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Sep. 22, 2020 | Tuesday
Editorials and Opinions
Arch-i-text: NOTL before the war
A sketch of the William Dickson House from his War Losses Claim. (Supplied)

Over the past few weeks, we have visited a number of homes here in Niagara-on-the-Lake that escaped the American torch in 1814.

In doing so, my mind has a tendency to consider what our town may have appeared like in those days before the invasion. So, couched in historical record, let’s indulge in a little speculative re-creation.

Newark was a bustling town of around 1,000 people, with a prosperous economy anchored by Fort George and its advantageous trading position at the mouth of the Niagara River. Certainly there were those who had to work hard to get by, but anecdotal writings from the time suggest most residents enjoyed a higher standard of living than that of other towns in Upper Canada.

Boasting somewhere between 75 and 100 dwellings, it would be expected that most were clad with clapboard, given the ready supply of timber. But make no mistake, this method of construction does not imply modest homes.

Consider the description of Robert Kerr’s house from his 1815 War Losses Claim: “To a two-storey wooden frame house, filled in with brick, 48 feet long by 24 feet wide, with two wings 24 feet long by 20 feet wide, each one of the wings furnished with black walnut, in all 96 feet front: with stables and other outhouses and etc.”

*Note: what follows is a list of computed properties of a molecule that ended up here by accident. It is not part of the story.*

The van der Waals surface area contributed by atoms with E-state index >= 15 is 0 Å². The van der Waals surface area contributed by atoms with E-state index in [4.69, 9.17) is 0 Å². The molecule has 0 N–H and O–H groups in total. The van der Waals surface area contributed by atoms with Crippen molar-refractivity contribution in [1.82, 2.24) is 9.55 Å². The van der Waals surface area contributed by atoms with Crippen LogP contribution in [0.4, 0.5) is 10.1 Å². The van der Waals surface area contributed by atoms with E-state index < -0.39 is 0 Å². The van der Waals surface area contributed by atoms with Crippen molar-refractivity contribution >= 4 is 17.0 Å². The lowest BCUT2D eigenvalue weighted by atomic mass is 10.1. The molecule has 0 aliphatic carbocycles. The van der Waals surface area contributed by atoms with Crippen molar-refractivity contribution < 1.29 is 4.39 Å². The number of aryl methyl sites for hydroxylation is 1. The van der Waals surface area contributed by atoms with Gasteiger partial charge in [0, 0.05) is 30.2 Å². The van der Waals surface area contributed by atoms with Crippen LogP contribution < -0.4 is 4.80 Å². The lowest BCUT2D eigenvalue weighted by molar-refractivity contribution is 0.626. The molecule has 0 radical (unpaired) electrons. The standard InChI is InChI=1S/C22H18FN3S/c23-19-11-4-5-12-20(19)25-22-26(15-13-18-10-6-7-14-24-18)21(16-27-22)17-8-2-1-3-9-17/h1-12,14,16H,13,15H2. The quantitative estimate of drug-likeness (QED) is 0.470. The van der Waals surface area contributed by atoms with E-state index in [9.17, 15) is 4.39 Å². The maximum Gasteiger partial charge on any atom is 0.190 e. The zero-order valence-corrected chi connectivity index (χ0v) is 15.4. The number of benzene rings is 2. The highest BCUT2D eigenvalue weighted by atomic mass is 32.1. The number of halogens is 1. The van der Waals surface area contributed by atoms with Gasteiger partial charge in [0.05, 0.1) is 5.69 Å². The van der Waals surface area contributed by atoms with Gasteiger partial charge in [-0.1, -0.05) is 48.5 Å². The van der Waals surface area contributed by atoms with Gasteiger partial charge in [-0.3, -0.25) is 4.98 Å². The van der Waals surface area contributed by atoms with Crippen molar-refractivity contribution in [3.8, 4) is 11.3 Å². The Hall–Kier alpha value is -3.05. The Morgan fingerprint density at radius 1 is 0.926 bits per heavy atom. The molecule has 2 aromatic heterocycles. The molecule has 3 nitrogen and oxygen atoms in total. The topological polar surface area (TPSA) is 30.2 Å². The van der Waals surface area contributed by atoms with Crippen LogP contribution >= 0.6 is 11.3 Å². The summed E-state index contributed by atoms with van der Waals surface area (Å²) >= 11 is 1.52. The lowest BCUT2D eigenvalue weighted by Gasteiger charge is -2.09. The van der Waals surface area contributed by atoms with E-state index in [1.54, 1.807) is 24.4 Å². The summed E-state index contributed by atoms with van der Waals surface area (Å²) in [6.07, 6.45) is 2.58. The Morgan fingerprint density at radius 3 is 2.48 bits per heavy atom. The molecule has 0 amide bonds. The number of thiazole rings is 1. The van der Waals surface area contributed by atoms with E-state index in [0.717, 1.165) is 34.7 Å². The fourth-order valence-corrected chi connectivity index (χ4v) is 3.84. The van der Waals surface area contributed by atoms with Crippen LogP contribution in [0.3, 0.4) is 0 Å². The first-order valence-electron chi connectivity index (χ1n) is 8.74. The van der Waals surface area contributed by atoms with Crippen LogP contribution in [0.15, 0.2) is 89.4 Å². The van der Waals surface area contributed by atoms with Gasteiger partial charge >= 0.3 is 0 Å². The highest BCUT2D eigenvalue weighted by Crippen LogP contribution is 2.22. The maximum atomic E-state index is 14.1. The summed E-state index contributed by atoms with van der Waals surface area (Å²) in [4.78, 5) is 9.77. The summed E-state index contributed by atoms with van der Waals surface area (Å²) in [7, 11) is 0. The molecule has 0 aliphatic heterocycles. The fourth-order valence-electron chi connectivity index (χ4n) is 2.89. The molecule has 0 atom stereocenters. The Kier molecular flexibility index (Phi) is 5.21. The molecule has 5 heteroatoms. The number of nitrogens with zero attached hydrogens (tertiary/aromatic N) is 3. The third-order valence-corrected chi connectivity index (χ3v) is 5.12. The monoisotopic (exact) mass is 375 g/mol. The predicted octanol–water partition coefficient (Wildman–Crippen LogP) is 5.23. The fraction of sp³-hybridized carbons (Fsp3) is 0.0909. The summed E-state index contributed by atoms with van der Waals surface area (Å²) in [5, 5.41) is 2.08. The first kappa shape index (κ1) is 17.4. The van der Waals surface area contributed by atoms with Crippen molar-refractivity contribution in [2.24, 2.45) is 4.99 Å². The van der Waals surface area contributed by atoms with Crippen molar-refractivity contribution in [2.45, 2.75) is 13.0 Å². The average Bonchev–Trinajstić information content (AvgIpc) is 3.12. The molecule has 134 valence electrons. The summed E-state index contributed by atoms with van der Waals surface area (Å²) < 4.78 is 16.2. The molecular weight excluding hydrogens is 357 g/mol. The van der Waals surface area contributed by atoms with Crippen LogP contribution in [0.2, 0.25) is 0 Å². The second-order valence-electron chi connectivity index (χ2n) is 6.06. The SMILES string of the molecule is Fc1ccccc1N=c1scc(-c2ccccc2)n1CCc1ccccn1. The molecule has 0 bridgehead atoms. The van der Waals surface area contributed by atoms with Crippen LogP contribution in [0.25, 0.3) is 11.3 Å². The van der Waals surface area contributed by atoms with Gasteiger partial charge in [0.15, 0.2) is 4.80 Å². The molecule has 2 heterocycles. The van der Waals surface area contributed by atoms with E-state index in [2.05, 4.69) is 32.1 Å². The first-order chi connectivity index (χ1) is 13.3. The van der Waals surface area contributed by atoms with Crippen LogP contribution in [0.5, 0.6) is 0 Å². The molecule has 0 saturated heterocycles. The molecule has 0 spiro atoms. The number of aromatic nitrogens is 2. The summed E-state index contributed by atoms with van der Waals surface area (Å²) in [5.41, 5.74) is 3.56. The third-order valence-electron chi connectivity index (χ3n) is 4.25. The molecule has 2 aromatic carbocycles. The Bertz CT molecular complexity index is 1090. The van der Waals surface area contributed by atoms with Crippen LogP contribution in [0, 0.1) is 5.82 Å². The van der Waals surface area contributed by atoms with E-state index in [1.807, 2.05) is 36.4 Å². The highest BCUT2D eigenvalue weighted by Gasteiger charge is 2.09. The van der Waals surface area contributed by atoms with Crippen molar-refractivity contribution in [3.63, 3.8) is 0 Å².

Doing a rough calculation, and assuming that each “wing” is a single storey, we arrive at home of 3,264 square feet!

But, there were more than just frame homes in town. Some built with stone and, the well-heeled like William Dickson, with brick.

In 1793, Dickson constructed what is claimed to be the first brick house in Upper Canada. Shown here is a sketch submitted with Dickson’s War Claim Losses.

Constructed of “near 120,000 bricks,” it is a grand manor house built in the English Georgian tradition. Bracketed by parapet end walls, each with two chimneys, the centre bay is set within a strong frontispiece replete with Palladian window.

A grand stair, running the full width of the frontispiece, takes one up and under a gabled porch, to a front door that features a fanlight. This, I suggest, was a facade worthy of admiration.

I’m not suggesting that Newark did not have its share of smaller, more modest homes. It certainly did and, just like today, the town’s streets would have presented a pleasing mix of large and small, grand and unpretentious. But, a simple “pioneer village” it was not.